“I felt it was gorgeous,” he continued. “A kind of timeless environment with this medieval cistern that you traverse in a rowboat, and it just seemed ideal for my sculptures. I could see them framed under these Gothic arches and it just seemed perfect.”
Through a series of Zoom calls and messages, Rothbart quickly convinced Sheffi, who founded Ramle’s modern art center in 2019, that the 1,200-year-old pools, which today serve as a tourist site, should become his next canvas.
“At that stage, it was all aspiration,” recalled Rothbart. “We didn’t know if the world was going to get back to normal and we didn’t have any money either, so I wrote a grant proposal to the New York State Council on the Arts, and this is where it all gets pretty strange.”
Rothbart’s proposal was mysteriously accepted by the council, even though projects outside of New York are not typically funded.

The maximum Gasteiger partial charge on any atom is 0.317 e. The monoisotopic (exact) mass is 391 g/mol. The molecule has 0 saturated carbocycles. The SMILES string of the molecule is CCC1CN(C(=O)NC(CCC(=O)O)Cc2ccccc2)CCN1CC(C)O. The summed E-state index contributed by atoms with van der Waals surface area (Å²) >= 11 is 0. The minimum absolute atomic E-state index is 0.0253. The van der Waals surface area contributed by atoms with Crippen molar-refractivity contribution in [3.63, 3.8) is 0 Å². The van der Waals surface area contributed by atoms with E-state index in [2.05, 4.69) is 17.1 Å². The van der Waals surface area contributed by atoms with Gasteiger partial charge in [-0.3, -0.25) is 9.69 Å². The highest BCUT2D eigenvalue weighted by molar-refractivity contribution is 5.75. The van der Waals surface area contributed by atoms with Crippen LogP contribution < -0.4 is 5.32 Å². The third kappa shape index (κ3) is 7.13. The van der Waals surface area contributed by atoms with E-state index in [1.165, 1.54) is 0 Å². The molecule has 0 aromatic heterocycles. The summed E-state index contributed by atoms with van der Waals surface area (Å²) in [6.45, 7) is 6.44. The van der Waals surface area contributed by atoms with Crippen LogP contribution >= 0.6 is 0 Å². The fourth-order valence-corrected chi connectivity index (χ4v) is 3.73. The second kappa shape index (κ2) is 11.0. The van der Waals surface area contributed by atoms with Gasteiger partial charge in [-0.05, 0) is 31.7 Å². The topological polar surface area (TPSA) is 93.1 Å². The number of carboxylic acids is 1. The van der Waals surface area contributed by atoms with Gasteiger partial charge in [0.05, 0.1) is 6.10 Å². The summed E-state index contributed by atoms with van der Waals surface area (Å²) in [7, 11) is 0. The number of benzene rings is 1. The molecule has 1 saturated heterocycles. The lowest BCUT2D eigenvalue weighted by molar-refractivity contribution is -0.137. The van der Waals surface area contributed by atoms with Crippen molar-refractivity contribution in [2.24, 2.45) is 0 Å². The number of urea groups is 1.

Fast-forward to late last month, when Rothbart arrived in Israel, along with several gigantic containers holding the carefully crafted metal pieces and glass rounds ready for installation inside the turquoise waters that form the underground pool.
Working in the water, beneath the 36 stone arches that lend the place its name, Rothbart assembled his sculptures, which are anchored with weights but move freely with the water’s light ripples. The contemporary shapes of his works, which are located in two corners of the underground reservoir and strung up from above, form a kind of mystical marriage with the historic style of the medieval site, which was built some 1,233 years ago by the region’s Muslim rulers.
Rothbart explained that his sculptures are about life and are meant to reflect the relationship of humans to the ecosystem.
“For me, the sculptures call to mind these ancient, prehistoric animals or sea creatures that might have existed when Israel was covered with ocean water millions of years ago, or insects or something that is not human,” he continued.
“So maybe it brings together something from the distant past and something that could tragically represent our future if we’re not very careful in terms of how we steward our precious water resources and our relationship with the environment,” Rothbart added.